Last week one of my chickens laid a tiny egg, about the size of a large marble. Although young hens start out laying smaller eggs (that eventually get larger as time goes by), all my hens are over a year old and have been laying normal sized eggs for months.
I decided to chalk up this tiny offering to a bad egg day. The next day, however, there was another. And the day after that, another. So far, there have been five of these tiny little eggs. So, that’s when I decided to do some research.
The results? I stumbled across something called a ‘fart egg’. True story. Also known as a dwarf or wind egg, these eggs typically have no yolk. They’re caused by a piece of reproductive tissue breaking away, which in turn stimulates the egg production glands. These glands treat the mass as a yolk and begin forming an egg around it.
Once upon a time, people blamed roosters for these eggs because they contained no yolk and therefore no reproduction parts. Because of this, they got the name ‘cock eggs’.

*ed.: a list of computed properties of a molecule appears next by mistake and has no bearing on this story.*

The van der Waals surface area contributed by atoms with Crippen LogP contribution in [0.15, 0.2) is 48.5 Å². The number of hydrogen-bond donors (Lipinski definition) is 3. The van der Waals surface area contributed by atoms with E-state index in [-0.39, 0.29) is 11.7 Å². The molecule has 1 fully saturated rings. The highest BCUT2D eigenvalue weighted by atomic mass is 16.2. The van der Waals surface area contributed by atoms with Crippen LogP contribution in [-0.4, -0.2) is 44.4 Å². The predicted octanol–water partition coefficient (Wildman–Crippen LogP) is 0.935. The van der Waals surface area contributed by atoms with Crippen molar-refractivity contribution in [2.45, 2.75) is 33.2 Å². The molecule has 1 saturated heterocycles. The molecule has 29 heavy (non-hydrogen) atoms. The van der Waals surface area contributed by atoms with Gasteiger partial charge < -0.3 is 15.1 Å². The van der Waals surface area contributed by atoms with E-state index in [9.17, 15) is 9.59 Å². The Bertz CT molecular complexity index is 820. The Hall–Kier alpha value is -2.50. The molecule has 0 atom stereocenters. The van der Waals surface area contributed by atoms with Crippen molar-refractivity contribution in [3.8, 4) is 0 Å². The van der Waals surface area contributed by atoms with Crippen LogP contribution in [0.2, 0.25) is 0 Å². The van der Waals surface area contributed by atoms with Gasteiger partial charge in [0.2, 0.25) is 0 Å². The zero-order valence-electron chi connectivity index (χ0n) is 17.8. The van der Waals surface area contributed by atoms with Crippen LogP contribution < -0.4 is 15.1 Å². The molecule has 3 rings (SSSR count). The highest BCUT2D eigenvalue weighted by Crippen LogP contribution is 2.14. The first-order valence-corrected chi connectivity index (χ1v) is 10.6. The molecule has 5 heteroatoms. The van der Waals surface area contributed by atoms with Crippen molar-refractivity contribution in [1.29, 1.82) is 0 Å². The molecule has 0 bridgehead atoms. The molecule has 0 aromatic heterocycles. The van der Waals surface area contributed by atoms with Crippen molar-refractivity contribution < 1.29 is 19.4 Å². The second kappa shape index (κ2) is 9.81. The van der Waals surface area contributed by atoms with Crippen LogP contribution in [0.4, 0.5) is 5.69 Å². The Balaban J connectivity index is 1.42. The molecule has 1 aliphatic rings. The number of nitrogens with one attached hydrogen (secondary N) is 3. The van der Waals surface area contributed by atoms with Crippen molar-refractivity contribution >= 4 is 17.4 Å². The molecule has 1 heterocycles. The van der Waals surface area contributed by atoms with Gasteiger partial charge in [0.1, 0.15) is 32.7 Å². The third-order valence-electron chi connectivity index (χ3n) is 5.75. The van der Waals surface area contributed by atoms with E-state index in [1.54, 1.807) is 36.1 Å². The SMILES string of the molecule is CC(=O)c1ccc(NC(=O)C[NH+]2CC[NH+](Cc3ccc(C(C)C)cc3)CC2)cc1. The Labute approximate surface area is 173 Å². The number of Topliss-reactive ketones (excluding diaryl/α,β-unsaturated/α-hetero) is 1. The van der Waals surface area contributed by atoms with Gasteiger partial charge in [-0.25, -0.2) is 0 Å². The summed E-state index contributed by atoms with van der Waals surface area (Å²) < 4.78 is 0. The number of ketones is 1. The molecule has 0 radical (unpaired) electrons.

It was a relief to know that there wasn’t something terribly wrong with one of my chickens. She’s just been stuck in a fart egg rut. I have no idea how long this might go on. They’re cute though. (And I have a friend who wants to make some tiny blown egg creations with them, so they won’t be wasted.)
Also, here’s the monthly egg update for April: My hens laid 138 eggs for the month. The numbers are down because I still had a hen taking care of her chicks, plus, I also lost a hen to sickness (I’m down to 7 producing hens and 7 chicks), which was a very sad day for me.
The cost of those 138 eggs was .48 cents each, raising the year-to-date total up to .40 cents each.
On a positive note, for each dozen eggs I sell, I set aside .50 cents. I’ve been collecting that egg money to buy some chicks for a family in need (through Heifer International). This month, I finally had enough to make my first chick purchase of 2011! $20 buys 10-50 chickens for an impoverished family, which in turn, and gives them both food and income. I LOVE LOVE LOVE that my chickens bought chickens for a family in need. This makes me very happy.
Besides, who wouldn’t improve their life by having a few chickens in their yard? My chickens are one of the best investments I’ve made. Even though their eggs are costing me a fortune, the benefits I’ve gained are priceless.
Here’s to paying it forward!